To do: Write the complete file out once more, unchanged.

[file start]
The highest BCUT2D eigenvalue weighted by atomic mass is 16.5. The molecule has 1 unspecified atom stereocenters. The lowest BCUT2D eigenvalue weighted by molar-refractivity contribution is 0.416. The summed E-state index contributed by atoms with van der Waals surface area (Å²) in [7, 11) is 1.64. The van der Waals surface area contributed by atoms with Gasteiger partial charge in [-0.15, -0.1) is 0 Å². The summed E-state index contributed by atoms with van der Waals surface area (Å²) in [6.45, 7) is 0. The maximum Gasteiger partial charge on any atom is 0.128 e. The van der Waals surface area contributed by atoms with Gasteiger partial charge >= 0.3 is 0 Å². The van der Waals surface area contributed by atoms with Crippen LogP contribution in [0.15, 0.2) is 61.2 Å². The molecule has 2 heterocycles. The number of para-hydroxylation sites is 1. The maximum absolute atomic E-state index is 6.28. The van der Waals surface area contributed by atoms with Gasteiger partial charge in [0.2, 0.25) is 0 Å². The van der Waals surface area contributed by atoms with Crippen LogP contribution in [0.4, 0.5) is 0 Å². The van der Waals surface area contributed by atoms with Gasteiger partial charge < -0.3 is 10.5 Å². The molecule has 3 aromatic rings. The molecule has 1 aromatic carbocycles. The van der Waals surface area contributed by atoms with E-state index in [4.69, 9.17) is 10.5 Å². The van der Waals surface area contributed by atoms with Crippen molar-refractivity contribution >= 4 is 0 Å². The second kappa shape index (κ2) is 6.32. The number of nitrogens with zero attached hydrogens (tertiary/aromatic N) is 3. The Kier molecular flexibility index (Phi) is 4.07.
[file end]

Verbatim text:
The highest BCUT2D eigenvalue weighted by atomic mass is 16.5. The molecule has 1 unspecified atom stereocenters. The lowest BCUT2D eigenvalue weighted by molar-refractivity contribution is 0.416. The summed E-state index contributed by atoms with van der Waals surface area (Å²) in [7, 11) is 1.64. The van der Waals surface area contributed by atoms with Gasteiger partial charge in [-0.15, -0.1) is 0 Å². The summed E-state index contributed by atoms with van der Waals surface area (Å²) in [6.45, 7) is 0. The maximum Gasteiger partial charge on any atom is 0.128 e. The van der Waals surface area contributed by atoms with Gasteiger partial charge >= 0.3 is 0 Å². The van der Waals surface area contributed by atoms with Crippen LogP contribution in [0.15, 0.2) is 61.2 Å². The molecule has 2 heterocycles. The number of para-hydroxylation sites is 1. The maximum absolute atomic E-state index is 6.28. The van der Waals surface area contributed by atoms with Gasteiger partial charge in [0.2, 0.25) is 0 Å². The van der Waals surface area contributed by atoms with Crippen LogP contribution in [0.4, 0.5) is 0 Å². The van der Waals surface area contributed by atoms with Gasteiger partial charge < -0.3 is 10.5 Å². The molecule has 3 aromatic rings. The molecule has 1 aromatic carbocycles. The van der Waals surface area contributed by atoms with E-state index in [4.69, 9.17) is 10.5 Å². The van der Waals surface area contributed by atoms with Crippen molar-refractivity contribution >= 4 is 0 Å². The second kappa shape index (κ2) is 6.32. The number of nitrogens with zero attached hydrogens (tertiary/aromatic N) is 3. The Kier molecular flexibility index (Phi) is 4.07.